Keep an eye on this: Latino children are more likely to have astigmatism than African-American children, according to a study published in the journal Ophthalmology and reported by Reuters Health.

For the study, researchers examined 3,000 Latino kids between the ages of 6 months and 6 years and gave them comprehensive eye exams, testing for astigmatism with an instrument that measures how light changes as it enters the eye. The condition refers to a distortion in the curve of the cornea that can blur vision.

Researchers found that 17 percent of Latino kids suffered from at least mild astigmatism and 3 percent had a significant degree of astigmatism, requiring corrective lenses. This was higher than the rates for African-American children: Only 13 percent of those study participants had mild astigmatism and only 1 percent had more severe astigmatism.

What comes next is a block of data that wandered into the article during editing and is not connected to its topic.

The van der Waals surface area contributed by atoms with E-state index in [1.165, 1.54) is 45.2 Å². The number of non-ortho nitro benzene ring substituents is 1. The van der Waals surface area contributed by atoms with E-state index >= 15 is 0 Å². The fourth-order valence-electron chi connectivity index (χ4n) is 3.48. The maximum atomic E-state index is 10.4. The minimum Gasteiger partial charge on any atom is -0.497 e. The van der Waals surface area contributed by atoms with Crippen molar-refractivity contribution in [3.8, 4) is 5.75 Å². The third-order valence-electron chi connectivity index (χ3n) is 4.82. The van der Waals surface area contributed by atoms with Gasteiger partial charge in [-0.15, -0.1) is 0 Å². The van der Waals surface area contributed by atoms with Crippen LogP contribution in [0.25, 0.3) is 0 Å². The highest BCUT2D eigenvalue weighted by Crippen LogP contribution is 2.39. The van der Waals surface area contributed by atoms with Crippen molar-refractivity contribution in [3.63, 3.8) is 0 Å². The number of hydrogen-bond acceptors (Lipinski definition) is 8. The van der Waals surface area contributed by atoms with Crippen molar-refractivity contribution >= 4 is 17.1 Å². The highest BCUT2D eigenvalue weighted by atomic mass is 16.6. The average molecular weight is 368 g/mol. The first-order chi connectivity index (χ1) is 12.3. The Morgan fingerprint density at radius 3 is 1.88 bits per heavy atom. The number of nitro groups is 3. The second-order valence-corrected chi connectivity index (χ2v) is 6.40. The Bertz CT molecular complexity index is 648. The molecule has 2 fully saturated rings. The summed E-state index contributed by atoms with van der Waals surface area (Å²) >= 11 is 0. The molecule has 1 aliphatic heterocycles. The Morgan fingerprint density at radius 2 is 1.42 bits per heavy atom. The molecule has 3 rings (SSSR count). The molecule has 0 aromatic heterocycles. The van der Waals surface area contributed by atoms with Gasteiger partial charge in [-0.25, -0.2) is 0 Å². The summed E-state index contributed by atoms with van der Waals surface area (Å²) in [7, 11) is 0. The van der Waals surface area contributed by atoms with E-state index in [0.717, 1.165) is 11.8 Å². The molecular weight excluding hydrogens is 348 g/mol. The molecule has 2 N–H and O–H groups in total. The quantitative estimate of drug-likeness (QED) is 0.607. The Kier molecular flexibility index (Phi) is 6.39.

The study also found that both mild and significant astigmatism rates were high in infancy, dropped in children over 1 year old, then increased again as their eyes matured. 

While the study could not pinpoint why ethnic differences in vision exist, senior researcher Rohit Varma, MD, of the Doheny Eye Institute in Los Angeles, said it’s likely that genetic influences are involved.

Previous studies have shown that astigmatism is common among Native Americans, said Varma, and many Latino populations have Native American ancestry.

The study suggested that doctors should make testing for astigmatism in Latino children routine. Currently, the U.S. Preventative Services Task Force recommends that all children younger than 5 be screened for vision problems, and the American Academy of Pediatrics recommends that eye evaluations be part of infants’ and preschoolers’ care.